Yeah, that's rough when there's a certain prevailing attitude in the class and all of the students are going along with it.
Hate to always be giving advice, but here's what I'd do:
A.) Learn all of their names- have a nametag (folded index card works well) with your name on it, and put it in front of you during class. Hand out index cards to all of the students and have them do the same. At the beginning of each class, ceremoniously bust out your nametag, and redistribute index cards to all of the students who forgot their's. People respond much better when you say "Hey, Shirley, how was your weekend?" then they do to "Hey, you with the black hair! How was your weekend?"
B.) If you really want to chat some, chat at a specified time (beginning, middle, end) of EVERY class, make EVERY student speak, and they will get into the routine.
C.) Try writing a schedule on the board at the beginning of class so they know what's coming. Mine usually looks something like this:
1.) Small Talk (Ooh, now it's not just chatting and wasting time. It has an official name and it's serious business!)
2.) Listening Comprehension - I load up a Breaking News English 2 minute news cast. I explain it's because my accent is American and it's in their best interest to get used to a British accent as well. REally, sometimes it's so I can take a rest. While the newscast is playing, I quickly scribble comprehension questions on the board, ex: "How old was the lady who punched a guy on the plane? How many months will she go to jail?" Then, after it plays, we test their comprehension by answering the questions. If they didn't get a lot of them, we play it again, and I point to a question when the answer is coming. Then we discuss the newscast. (question/comment cards are helpful here.) This will also help you get a better idea of their level/whether or not they can actually understand you.
4.) Current Events - I explain that I can't understand Chinese and when I went into the 85 degrees to get coffee this morning I saw a news report in which a man with a face mask was bowing, sobbing, and apologizing profusely to a woman in a hospital bed. Why was he doing that? What did the man do? What else is going on in Taiwan? (International reporting is really dismal here, so often I'll explain one of the big international stories, for example we discussed the slaughter in Syria during my last class.)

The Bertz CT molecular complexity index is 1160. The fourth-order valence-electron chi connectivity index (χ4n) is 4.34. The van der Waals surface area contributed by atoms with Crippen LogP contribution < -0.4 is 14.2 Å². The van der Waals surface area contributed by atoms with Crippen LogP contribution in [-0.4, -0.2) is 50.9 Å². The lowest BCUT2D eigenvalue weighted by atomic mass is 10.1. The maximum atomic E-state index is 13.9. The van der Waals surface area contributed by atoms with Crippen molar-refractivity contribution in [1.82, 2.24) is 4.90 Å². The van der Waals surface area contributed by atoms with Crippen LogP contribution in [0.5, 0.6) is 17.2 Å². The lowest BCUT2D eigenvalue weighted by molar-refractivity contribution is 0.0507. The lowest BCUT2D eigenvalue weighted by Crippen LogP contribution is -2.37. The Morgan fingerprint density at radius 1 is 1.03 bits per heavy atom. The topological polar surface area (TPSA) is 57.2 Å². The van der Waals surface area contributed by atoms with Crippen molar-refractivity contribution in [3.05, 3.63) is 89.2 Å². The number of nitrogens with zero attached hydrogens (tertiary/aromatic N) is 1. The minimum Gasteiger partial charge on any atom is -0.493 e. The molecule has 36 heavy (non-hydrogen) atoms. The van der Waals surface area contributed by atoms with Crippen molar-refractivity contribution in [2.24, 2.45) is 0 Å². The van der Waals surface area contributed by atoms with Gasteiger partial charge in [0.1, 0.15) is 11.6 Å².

D.) Try going around in a circle to get them to answer questions, or do the old "Spin the pen" and whoever the cap is pointing at has to answer. This is lovely
because you can spin it, ask, then pass it to the student who answered, then they spin it and ask the next student, and low and behold, the onus to keep the discussion going is no longer on you. And, it's not your fault if the damn pen points to a shy student, it's the damn pen's fault. (I've also made a show of throwing it out the window when it pointed to someone who didn't want to talk, but that's a different story. Laughter helps ease the tension too.)
If a student doesn't answer, make a big show of going up to the board and creating some 'scaffolding' for them to answer, acting embarrassed that you, the TEACHER forgot to TEACH. Write a sentence structure they can use, and if they're really shy, just leave a couple of spaces for them to fill in adjectives. "My weekend was _______, I went to ______ with my ______. We had a ______ time." Then model it for them.
This serves a dual purpose- 1, it really is useful even for advanced students to see, word for word, how a native speaker might answer and 2, it shows the silent student "Hey, I mean business. If you sit there silently, I am going to assume your English is terrible and I'm going to teach you how to respond. This will be embarrassing so next time you'll just use the skills you have and ANSWER.
If they still don't talk, I launch into my "It's better to make a mistake in here, in this classroom, then out there, where people might laugh at you. If somebody here laughs at you, I will throw this eraser at their face and that's really going to hurt. Nobody here is allowed to laugh at you. But what if you meet a REALLY HANDSOME FOREIGNER and he wants to know how your weekend was and YOU DON'T KNOW HOW TO ANSWER and really he's the LOVE OF YOUR LIFE and you were going to have GET MARRIED AND LIVE HAPPILY EVER AFTER but now you never will..." This works equally well with old women as young college students. But the point is, this is a classroom, this is where you are allowed to make mistakes.
E.) Do some work on your own thoughts. If you think poorly of your students, it's going to come out in your mannerisms, your attitude, your facial expressions. Imagine if you were trying to speak a foreign language and the person you were talking to was looking at you like "Listening to you is such a pain in my ass." You probably wouldn't want to talk either, and they have an audience of their peers listening to this too. Even if you hide it well
they will still feel your attitude toward them. So think happy thoughts! At least you're not teaching kids